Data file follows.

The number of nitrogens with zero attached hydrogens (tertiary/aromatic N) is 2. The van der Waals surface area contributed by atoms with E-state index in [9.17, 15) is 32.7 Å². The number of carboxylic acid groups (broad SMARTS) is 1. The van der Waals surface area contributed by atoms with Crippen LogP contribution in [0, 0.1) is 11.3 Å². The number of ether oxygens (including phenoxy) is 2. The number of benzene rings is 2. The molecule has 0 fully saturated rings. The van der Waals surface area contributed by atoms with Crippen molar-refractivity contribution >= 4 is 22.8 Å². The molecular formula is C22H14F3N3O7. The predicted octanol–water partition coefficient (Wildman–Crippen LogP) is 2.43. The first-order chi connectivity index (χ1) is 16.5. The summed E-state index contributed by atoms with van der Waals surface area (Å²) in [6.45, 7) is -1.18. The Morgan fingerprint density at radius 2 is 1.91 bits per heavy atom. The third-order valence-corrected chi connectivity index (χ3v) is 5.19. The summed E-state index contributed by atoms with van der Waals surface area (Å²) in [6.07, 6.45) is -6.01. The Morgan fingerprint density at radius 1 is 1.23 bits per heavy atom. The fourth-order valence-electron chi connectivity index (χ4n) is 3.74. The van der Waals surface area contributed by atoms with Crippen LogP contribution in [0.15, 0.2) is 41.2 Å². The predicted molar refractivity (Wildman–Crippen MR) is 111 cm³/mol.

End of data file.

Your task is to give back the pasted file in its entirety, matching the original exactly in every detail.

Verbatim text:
The number of nitrogens with zero attached hydrogens (tertiary/aromatic N) is 2. The van der Waals surface area contributed by atoms with E-state index in [9.17, 15) is 32.7 Å². The number of carboxylic acid groups (broad SMARTS) is 1. The van der Waals surface area contributed by atoms with Crippen LogP contribution in [0, 0.1) is 11.3 Å². The number of ether oxygens (including phenoxy) is 2. The number of benzene rings is 2. The molecule has 0 fully saturated rings. The van der Waals surface area contributed by atoms with Crippen molar-refractivity contribution >= 4 is 22.8 Å². The molecular formula is C22H14F3N3O7. The predicted octanol–water partition coefficient (Wildman–Crippen LogP) is 2.43. The first-order chi connectivity index (χ1) is 16.5. The summed E-state index contributed by atoms with van der Waals surface area (Å²) in [6.45, 7) is -1.18. The Morgan fingerprint density at radius 2 is 1.91 bits per heavy atom. The third-order valence-corrected chi connectivity index (χ3v) is 5.19. The summed E-state index contributed by atoms with van der Waals surface area (Å²) in [6.07, 6.45) is -6.01. The Morgan fingerprint density at radius 1 is 1.23 bits per heavy atom. The fourth-order valence-electron chi connectivity index (χ4n) is 3.74. The van der Waals surface area contributed by atoms with Crippen LogP contribution in [0.15, 0.2) is 41.2 Å². The predicted molar refractivity (Wildman–Crippen MR) is 111 cm³/mol.